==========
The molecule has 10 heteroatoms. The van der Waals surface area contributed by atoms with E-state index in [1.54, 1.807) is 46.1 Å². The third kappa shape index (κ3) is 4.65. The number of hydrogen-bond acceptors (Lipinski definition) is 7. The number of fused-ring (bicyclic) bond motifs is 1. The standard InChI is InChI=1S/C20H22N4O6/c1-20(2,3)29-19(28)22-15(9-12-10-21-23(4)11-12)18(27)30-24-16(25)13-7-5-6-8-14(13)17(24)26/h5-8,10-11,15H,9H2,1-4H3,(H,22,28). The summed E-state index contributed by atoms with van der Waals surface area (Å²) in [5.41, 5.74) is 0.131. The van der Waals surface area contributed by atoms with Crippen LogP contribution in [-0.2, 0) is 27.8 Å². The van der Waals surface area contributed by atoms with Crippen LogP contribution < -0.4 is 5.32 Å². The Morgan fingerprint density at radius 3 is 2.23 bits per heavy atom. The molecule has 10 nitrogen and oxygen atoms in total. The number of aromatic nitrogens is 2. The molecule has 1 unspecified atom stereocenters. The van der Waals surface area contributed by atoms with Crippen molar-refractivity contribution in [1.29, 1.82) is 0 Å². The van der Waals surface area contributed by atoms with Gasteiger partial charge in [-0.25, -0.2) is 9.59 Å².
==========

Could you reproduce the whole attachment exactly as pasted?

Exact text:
The molecule has 10 heteroatoms. The van der Waals surface area contributed by atoms with E-state index in [1.54, 1.807) is 46.1 Å². The third kappa shape index (κ3) is 4.65. The number of hydrogen-bond acceptors (Lipinski definition) is 7. The number of fused-ring (bicyclic) bond motifs is 1. The standard InChI is InChI=1S/C20H22N4O6/c1-20(2,3)29-19(28)22-15(9-12-10-21-23(4)11-12)18(27)30-24-16(25)13-7-5-6-8-14(13)17(24)26/h5-8,10-11,15H,9H2,1-4H3,(H,22,28). The summed E-state index contributed by atoms with van der Waals surface area (Å²) in [5.41, 5.74) is 0.131. The van der Waals surface area contributed by atoms with Crippen LogP contribution in [-0.2, 0) is 27.8 Å². The van der Waals surface area contributed by atoms with Crippen LogP contribution < -0.4 is 5.32 Å². The Morgan fingerprint density at radius 3 is 2.23 bits per heavy atom. The molecule has 10 nitrogen and oxygen atoms in total. The number of aromatic nitrogens is 2. The molecule has 1 unspecified atom stereocenters. The van der Waals surface area contributed by atoms with Crippen molar-refractivity contribution in [1.29, 1.82) is 0 Å². The van der Waals surface area contributed by atoms with Gasteiger partial charge in [-0.25, -0.2) is 9.59 Å².